[Written from the perspective of 'Me']
Round Duggie's house, is a little room with an orange leather sofa. It's stuffed with old pasty wrappers, bits of scrap paper, notebooks, newspapers and music.
Me and Duggie Chop sit in there sometimes to listen to records. By records I mean LPs. One of the walls is filled with a white Ikea ['Expedit'] shelving unit containing 1,000s of LPs, stacked in alphabetical order.
He's got a nice set up, Duggie: Rega turntable and Roksan [Kandy LIII] amplifier through some tiny Dali speakers [Lektor 1] placed on a shelf. "You should always overdrive your speakers," says Duggie, "first principle of setting up a hifi."
We decide to do an A-Z thing, listen to whatever turns up scanning from left to right on the shelf. Duggie hands me a Ginsters and I settle down into the sofa.
"Ash," says Duggie, "Haven't played that for ages." And he selects the black cover of '1977' from the shelf.
It's a gatefold cover with the image of a street scene and an upturned bin on the front. The image is placed sideways and printed twice. It's repeated on the back. You can tell the thing is designed for CD, the tracks are listed 1 - 12, no 'side 1', 'side 2' (luckily this is sorted in the gatefold - still numbered 1-12, but at least 'side 1' and 'side 2' are split).
Inside are shots of the band having a laugh in the studio and on tour, photographed next to signs that say things like: 'Domination - Teenage - Bi-sexual'. The band are either sticking their tongues out or holding bottles of booze.
"The LP's called '1977' cos that's when they were born, they were all about 19 when they recorded it," says Duggie, "precocious gits!"
"Didn't know you were into them," I say.
"I liked that 'Girl From Mars' track and 'Kung Fu' was pretty cool at the time, you know," says Duggie, "also it was on vinyl and dead cheap. Couldn't resist it."
On vinyl in 1996. Right in the middle of the time that record companies, shops and 'The Man' were trying to scrap vinyl in favour of an alternative new(ish) format: The CD. Or the SACD or some other nonsensical platform. Am I being cynical by imagining that this was a way to encourage music lovers to replace their entire collections with a new format - to buy the whole lot all over again? Plus invest in some pricey new equipment?
"Yeah, on vinyl," says Duggie, "it was like jumping in bed with your mates Mum, to buy LPs back them. It's kinda cool now."
Duggie takes a big chomp out of his chilli pasty and stares at the wall, thinking, "If I'd bought this record on CD, it'd be on a shelf now gathering dust, there'd be no reason to play it. It'd also seem alot more dated."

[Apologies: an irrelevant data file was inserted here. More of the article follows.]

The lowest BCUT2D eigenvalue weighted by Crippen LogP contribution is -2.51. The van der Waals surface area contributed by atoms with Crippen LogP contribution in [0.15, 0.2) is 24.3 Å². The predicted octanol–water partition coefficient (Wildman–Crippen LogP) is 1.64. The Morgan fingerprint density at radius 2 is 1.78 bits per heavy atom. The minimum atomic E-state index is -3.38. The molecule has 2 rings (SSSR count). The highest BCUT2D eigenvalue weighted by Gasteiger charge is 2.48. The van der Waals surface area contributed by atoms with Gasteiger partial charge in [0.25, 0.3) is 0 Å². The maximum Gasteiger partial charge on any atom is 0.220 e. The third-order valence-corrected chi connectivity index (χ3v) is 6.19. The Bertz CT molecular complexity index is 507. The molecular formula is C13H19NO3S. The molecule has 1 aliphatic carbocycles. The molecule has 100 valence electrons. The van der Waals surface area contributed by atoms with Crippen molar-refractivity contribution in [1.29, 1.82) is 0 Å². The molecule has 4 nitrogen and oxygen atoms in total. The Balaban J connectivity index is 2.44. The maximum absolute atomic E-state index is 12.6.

"I know what you mean," I say, "CDs are like commodities aren't they. Some crap you buy from Tescos."
And Duggie's nodding his head, no doubt just like thousands of other people who care about music are doing this very moment, as they have this same conversation.
"Ash wrote some bloody good tunes," says Duggie, "I like the way the album starts with that heavy metal thing. Side 2 is cool as well, I forgot about 'Oh Yeah' - you know, 'Oh yeah, she was taking me over, Oh yeah, it was the start of the summer.' Gets you all nostalgic for school, doesn't it?"
"Yep," I say, "that moment when, in the heat of July, the bell rings and everyone runs across the school field, seeking new adventures duirng that long, six week break."
"You mean snogging, don't you?" says Duggie.
"Yep," I say.
Duggie opens his flask of tea and hands me a cup. It's weird the way he always uses a thermos, even at home. Says he can't be bothered to get up once he starts listening. What a pro!
"Reckon I'll be spinning this one again," says Duggie, "funny how that happens with music. I mean, '1977' has been sitting up there for years."
"It's a continual renewal," I say, "record collections. Something just sparks off an urge to play an obscure record and one thing leads to another."
"You gotta play the whole record though, haven't you?" says Duggie.
"Too right, none of this Mp3 skipping around," I say.
I mean, we've both got iPods, you know. It's just that's not proper listening. It's like when you had your tape on a Walkman. Something you'd recorded from an LP. You'd play it on the Walkman when you couldn't get to the family music centre to listen to it properly.
"Reckon we're becoming old farts?" says Duggie.
I take a bite of my pasty and chew, washing it down with a slurp of tea.